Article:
You would think these would be the days of wine and roses for the Republican Party.
After all, they are to be in complete control of both the state and federal governments now, and they should feel giddy as a schoolgirl being tossed the keys to Dad’s Impala for the first time, right?
The more I think about it, though, the more I imagine that the weight of the task ahead of them, in Des Moines and Washington, must weight heavy.
With great power, they say, comes great responsibility.
At school board meetings and elsewhere around the area, I’m hearing they same thing said: “Now they’ve got no one else to blame.”
If the GOP successfully delivers on its promises, it gets the credit. But if it doesn’t, all of the blame. That’s new. And it could be a heavy cross to carry.
Think of the child who has just broken the neighbor’s antique Tiffany lamp, his mother dragging him home by the hand hissing, “Didn’t I tell you not to touch anything?”
In fact, I don’t hear a lot of the gleeful end-zone spiking one might expect, although our Congressman Steve King does term it “the opportunity of a lifetime” to push through his long-blocked agenda.
It’s going to be interesting. With the Republicans owning all the blocks in the toy box, there will be temptation, state level or the national, to ram through a revolution, to cross the line from bold to careless.
After all, there’s no one left to apply a brake - except themselves.
Will they remember daily that they are there to serve the best interests of the people - all of the people - and not the party?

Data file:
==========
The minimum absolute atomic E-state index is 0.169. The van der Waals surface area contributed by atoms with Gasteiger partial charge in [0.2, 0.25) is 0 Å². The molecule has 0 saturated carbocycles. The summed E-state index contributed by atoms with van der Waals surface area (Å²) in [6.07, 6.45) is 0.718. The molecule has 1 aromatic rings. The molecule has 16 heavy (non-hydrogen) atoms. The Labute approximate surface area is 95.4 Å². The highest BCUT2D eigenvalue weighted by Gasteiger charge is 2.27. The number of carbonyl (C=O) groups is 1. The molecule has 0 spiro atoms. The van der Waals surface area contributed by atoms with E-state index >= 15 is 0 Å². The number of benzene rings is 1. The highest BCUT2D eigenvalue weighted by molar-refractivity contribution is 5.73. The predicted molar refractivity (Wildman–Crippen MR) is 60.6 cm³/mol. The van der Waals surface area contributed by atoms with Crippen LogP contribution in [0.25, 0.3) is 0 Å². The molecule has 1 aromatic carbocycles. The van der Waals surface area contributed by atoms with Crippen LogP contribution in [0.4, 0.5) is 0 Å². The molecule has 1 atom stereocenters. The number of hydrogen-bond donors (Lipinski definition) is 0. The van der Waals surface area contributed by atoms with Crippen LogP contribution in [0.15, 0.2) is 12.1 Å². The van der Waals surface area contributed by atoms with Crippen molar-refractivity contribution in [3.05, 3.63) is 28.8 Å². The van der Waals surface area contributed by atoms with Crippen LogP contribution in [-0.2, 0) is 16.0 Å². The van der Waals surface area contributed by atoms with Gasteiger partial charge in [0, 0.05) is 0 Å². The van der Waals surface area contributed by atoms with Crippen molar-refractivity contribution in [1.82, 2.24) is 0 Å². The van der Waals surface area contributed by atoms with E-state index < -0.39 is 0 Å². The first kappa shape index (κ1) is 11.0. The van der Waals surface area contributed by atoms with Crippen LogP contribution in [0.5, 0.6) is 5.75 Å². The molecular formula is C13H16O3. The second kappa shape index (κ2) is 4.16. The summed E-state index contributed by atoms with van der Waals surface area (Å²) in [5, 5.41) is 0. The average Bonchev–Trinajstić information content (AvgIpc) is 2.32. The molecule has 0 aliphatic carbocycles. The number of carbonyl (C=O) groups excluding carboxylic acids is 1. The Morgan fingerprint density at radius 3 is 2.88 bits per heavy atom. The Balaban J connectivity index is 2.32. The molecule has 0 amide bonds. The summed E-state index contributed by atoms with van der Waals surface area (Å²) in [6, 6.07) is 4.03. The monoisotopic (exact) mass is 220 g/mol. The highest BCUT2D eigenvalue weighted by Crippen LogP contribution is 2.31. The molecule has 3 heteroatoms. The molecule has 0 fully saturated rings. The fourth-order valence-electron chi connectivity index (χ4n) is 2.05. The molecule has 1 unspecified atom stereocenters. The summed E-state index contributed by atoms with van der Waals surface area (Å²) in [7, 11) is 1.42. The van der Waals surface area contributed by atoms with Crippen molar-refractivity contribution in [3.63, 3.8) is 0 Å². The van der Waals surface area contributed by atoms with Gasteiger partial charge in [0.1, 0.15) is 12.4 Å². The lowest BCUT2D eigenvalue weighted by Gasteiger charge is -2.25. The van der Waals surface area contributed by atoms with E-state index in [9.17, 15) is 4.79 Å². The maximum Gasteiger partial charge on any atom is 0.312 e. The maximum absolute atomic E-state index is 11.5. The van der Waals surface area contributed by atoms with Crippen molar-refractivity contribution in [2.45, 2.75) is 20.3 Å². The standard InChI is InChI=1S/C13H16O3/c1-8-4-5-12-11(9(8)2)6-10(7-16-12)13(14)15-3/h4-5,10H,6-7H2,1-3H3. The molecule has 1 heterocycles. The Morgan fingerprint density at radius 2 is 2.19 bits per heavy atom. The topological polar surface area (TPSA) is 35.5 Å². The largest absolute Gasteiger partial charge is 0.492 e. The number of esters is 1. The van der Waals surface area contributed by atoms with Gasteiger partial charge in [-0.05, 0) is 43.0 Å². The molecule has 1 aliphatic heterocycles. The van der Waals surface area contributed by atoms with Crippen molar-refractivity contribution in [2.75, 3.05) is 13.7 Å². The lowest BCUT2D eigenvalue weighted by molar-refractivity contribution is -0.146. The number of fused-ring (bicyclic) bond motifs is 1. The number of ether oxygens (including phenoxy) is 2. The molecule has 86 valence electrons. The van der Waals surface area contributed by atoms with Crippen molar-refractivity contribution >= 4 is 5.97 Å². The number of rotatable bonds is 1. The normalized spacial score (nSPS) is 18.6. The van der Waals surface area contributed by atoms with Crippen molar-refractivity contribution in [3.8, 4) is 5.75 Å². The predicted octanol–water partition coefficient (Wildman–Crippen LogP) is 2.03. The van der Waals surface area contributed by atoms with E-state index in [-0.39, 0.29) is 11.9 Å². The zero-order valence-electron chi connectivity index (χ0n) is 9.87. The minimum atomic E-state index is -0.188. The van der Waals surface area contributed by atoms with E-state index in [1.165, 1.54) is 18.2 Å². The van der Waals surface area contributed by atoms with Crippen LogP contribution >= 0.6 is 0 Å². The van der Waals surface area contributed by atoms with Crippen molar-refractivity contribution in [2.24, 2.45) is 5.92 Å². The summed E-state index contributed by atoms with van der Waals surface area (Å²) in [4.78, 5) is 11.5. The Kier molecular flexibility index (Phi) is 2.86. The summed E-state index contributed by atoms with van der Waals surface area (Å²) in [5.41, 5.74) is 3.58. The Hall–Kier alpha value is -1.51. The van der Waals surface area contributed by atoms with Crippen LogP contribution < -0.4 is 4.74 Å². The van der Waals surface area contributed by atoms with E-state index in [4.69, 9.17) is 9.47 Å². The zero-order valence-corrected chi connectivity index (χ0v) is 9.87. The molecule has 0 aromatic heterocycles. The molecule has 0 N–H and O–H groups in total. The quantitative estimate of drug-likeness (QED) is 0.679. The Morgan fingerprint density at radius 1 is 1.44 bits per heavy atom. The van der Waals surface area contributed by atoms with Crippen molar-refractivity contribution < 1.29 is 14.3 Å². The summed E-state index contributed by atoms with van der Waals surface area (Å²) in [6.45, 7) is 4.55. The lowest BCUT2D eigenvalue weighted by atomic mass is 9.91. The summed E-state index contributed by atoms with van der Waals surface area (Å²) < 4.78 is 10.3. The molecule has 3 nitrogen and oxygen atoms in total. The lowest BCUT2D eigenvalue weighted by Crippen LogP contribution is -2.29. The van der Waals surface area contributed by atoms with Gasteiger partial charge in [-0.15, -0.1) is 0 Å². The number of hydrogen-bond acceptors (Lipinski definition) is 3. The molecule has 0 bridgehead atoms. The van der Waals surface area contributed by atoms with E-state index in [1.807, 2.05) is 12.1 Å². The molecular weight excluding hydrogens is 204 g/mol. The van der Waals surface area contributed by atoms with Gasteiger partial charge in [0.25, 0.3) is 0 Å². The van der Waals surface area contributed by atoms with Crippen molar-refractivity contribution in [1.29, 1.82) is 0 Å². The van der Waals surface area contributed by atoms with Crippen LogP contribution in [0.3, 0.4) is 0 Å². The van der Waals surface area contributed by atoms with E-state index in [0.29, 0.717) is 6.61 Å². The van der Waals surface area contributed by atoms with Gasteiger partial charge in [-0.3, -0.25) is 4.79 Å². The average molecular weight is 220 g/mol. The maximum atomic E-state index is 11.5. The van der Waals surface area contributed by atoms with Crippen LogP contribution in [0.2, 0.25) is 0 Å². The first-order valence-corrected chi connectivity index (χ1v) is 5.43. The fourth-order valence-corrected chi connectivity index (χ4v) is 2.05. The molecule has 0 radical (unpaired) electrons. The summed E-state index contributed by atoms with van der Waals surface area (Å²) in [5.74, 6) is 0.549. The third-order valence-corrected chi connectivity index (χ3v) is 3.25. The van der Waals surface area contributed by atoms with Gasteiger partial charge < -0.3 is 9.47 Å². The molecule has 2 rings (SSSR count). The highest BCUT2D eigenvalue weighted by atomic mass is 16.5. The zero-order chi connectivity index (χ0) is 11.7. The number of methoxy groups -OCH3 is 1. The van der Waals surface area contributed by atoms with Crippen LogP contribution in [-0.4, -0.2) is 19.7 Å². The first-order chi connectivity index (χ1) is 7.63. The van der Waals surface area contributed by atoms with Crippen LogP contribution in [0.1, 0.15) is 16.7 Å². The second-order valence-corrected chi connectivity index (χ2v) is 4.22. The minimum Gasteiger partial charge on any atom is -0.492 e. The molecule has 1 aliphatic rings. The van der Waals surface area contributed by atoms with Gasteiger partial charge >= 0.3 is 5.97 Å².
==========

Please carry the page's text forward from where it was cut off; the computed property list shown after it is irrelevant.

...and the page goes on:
Voters trusted them to work for right and truth, not to push personal agendas.
At the state level, we have confidence in our local Rep. Worthan and Senator Segabart to act wisely amid this totally changed landscape. They are fine people.
Will the quiet apprentice Kim Reynolds have the nerve to challenge her own party for the greater good, if the need arises?
In the past, a Democrat-controlled Senate and a Republican-controlled House often thwarted each other. There is an opportunity now - and a risk - for more change to be passed into law more quickly.
While Democrats are in the minority, we hope they have the opportunity to be heard. Voters send all their elected leaders to Des Moines to contribute, not just those of the majority party of the moment.
The first test may come in school aid. Typically, Democrats propose a very generous rate, Republicans a very conservative one, with everyone knowing that after all the smoke and bluster, a fairly appropriate level in between is the uneasy compromise. That may be over.
With the state revenue already projected at a $100 million shortfall, this can’t be expected to be a bonanza year for funding anything, but schools and colleges have to remain top priority (along with public safety). Education is the best hope for the future we have, and on that, both sides of the aisle should be able to agree.
In Washington, we will see at least two years of unified GOP rule - both houses of Congress and the White House - for the first time since 2007. The movement of the moment seems to be dismantling President Obama’s legacy - the Affordable Care Act, climate change commitments, the Iran nuclear weapons pact, the face of the Supreme Court.